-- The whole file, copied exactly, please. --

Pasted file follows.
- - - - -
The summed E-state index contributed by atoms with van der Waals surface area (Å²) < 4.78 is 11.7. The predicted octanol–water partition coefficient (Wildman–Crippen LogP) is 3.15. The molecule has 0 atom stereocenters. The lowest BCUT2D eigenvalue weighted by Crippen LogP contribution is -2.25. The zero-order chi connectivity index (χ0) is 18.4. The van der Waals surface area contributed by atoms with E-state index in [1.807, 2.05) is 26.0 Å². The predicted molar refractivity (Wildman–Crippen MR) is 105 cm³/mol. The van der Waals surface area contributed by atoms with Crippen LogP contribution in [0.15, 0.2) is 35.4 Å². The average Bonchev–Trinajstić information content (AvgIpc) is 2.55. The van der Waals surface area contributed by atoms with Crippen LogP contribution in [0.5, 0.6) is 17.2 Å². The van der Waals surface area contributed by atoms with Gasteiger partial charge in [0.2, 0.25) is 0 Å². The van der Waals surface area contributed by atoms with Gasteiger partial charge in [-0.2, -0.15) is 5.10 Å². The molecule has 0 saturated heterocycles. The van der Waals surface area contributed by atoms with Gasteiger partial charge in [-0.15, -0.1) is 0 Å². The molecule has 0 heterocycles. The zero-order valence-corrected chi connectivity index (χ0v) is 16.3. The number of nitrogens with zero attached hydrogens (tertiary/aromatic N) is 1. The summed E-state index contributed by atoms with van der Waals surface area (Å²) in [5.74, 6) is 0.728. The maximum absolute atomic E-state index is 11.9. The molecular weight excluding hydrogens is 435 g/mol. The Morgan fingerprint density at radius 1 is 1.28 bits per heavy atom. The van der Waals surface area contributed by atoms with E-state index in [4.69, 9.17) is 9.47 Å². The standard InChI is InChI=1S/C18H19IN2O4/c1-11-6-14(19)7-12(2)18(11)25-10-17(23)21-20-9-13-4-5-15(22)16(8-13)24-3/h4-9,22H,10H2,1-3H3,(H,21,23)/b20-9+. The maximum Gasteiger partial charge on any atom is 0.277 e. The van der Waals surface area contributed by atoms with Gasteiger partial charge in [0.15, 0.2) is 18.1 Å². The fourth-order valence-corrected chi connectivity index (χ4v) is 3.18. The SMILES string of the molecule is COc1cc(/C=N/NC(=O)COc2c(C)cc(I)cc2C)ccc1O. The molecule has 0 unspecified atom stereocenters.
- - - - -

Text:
The summed E-state index contributed by atoms with van der Waals surface area (Å²) < 4.78 is 11.7. The predicted octanol–water partition coefficient (Wildman–Crippen LogP) is 3.15. The molecule has 0 atom stereocenters. The lowest BCUT2D eigenvalue weighted by Crippen LogP contribution is -2.25. The zero-order chi connectivity index (χ0) is 18.4. The van der Waals surface area contributed by atoms with E-state index in [1.807, 2.05) is 26.0 Å². The predicted molar refractivity (Wildman–Crippen MR) is 105 cm³/mol. The van der Waals surface area contributed by atoms with Crippen LogP contribution in [0.15, 0.2) is 35.4 Å². The average Bonchev–Trinajstić information content (AvgIpc) is 2.55. The van der Waals surface area contributed by atoms with Crippen LogP contribution in [0.5, 0.6) is 17.2 Å². The van der Waals surface area contributed by atoms with Gasteiger partial charge in [0.2, 0.25) is 0 Å². The van der Waals surface area contributed by atoms with Gasteiger partial charge in [-0.2, -0.15) is 5.10 Å². The molecule has 0 saturated heterocycles. The van der Waals surface area contributed by atoms with Gasteiger partial charge in [-0.15, -0.1) is 0 Å². The molecule has 0 heterocycles. The zero-order valence-corrected chi connectivity index (χ0v) is 16.3. The number of nitrogens with zero attached hydrogens (tertiary/aromatic N) is 1. The summed E-state index contributed by atoms with van der Waals surface area (Å²) in [5.74, 6) is 0.728. The maximum absolute atomic E-state index is 11.9. The molecular weight excluding hydrogens is 435 g/mol. The Morgan fingerprint density at radius 1 is 1.28 bits per heavy atom. The van der Waals surface area contributed by atoms with E-state index in [4.69, 9.17) is 9.47 Å². The standard InChI is InChI=1S/C18H19IN2O4/c1-11-6-14(19)7-12(2)18(11)25-10-17(23)21-20-9-13-4-5-15(22)16(8-13)24-3/h4-9,22H,10H2,1-3H3,(H,21,23)/b20-9+. The maximum Gasteiger partial charge on any atom is 0.277 e. The van der Waals surface area contributed by atoms with Gasteiger partial charge in [0.15, 0.2) is 18.1 Å². The fourth-order valence-corrected chi connectivity index (χ4v) is 3.18. The SMILES string of the molecule is COc1cc(/C=N/NC(=O)COc2c(C)cc(I)cc2C)ccc1O. The molecule has 0 unspecified atom stereocenters.